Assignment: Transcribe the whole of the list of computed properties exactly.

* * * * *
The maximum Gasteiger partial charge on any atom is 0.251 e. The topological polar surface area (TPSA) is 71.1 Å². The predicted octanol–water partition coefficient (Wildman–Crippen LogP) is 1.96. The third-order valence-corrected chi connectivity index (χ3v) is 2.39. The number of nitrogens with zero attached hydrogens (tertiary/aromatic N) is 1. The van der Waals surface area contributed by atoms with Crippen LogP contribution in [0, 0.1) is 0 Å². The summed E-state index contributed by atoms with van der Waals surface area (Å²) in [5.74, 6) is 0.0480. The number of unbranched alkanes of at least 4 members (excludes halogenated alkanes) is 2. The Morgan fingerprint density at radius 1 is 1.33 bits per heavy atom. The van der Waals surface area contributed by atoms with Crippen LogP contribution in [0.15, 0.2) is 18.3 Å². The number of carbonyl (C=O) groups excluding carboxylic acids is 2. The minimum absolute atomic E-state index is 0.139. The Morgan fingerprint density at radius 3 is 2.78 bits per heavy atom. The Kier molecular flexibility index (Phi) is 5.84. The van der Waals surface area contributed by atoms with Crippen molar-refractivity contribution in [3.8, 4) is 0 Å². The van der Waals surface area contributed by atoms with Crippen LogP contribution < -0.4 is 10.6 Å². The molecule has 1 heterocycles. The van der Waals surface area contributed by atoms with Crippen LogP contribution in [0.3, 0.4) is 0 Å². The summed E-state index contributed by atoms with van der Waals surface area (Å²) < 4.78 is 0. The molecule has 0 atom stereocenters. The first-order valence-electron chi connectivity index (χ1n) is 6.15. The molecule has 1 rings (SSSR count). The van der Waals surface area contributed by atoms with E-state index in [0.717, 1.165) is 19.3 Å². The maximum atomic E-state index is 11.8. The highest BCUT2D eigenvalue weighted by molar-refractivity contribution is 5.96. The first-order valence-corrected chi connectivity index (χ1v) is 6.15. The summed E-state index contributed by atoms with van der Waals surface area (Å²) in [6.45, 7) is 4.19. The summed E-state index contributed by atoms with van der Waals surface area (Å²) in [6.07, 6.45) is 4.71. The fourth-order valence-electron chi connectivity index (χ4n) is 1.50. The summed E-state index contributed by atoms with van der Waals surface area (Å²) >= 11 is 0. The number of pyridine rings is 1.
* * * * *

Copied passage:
The maximum Gasteiger partial charge on any atom is 0.251 e. The topological polar surface area (TPSA) is 71.1 Å². The predicted octanol–water partition coefficient (Wildman–Crippen LogP) is 1.96. The third-order valence-corrected chi connectivity index (χ3v) is 2.39. The number of nitrogens with zero attached hydrogens (tertiary/aromatic N) is 1. The van der Waals surface area contributed by atoms with Crippen LogP contribution in [0, 0.1) is 0 Å². The summed E-state index contributed by atoms with van der Waals surface area (Å²) in [5.74, 6) is 0.0480. The number of unbranched alkanes of at least 4 members (excludes halogenated alkanes) is 2. The Morgan fingerprint density at radius 1 is 1.33 bits per heavy atom. The van der Waals surface area contributed by atoms with Crippen LogP contribution in [0.15, 0.2) is 18.3 Å². The number of carbonyl (C=O) groups excluding carboxylic acids is 2. The minimum absolute atomic E-state index is 0.139. The Morgan fingerprint density at radius 3 is 2.78 bits per heavy atom. The Kier molecular flexibility index (Phi) is 5.84. The van der Waals surface area contributed by atoms with Crippen molar-refractivity contribution in [3.8, 4) is 0 Å². The van der Waals surface area contributed by atoms with Crippen LogP contribution < -0.4 is 10.6 Å². The molecule has 1 heterocycles. The van der Waals surface area contributed by atoms with Crippen LogP contribution in [0.3, 0.4) is 0 Å². The summed E-state index contributed by atoms with van der Waals surface area (Å²) < 4.78 is 0. The molecule has 0 atom stereocenters. The first-order valence-electron chi connectivity index (χ1n) is 6.15. The molecule has 1 rings (SSSR count). The van der Waals surface area contributed by atoms with E-state index in [0.717, 1.165) is 19.3 Å². The maximum atomic E-state index is 11.8. The highest BCUT2D eigenvalue weighted by molar-refractivity contribution is 5.96. The first-order valence-corrected chi connectivity index (χ1v) is 6.15. The summed E-state index contributed by atoms with van der Waals surface area (Å²) in [6.45, 7) is 4.19. The summed E-state index contributed by atoms with van der Waals surface area (Å²) in [6.07, 6.45) is 4.71. The fourth-order valence-electron chi connectivity index (χ4n) is 1.50. The summed E-state index contributed by atoms with van der Waals surface area (Å²) >= 11 is 0. The number of pyridine rings is 1.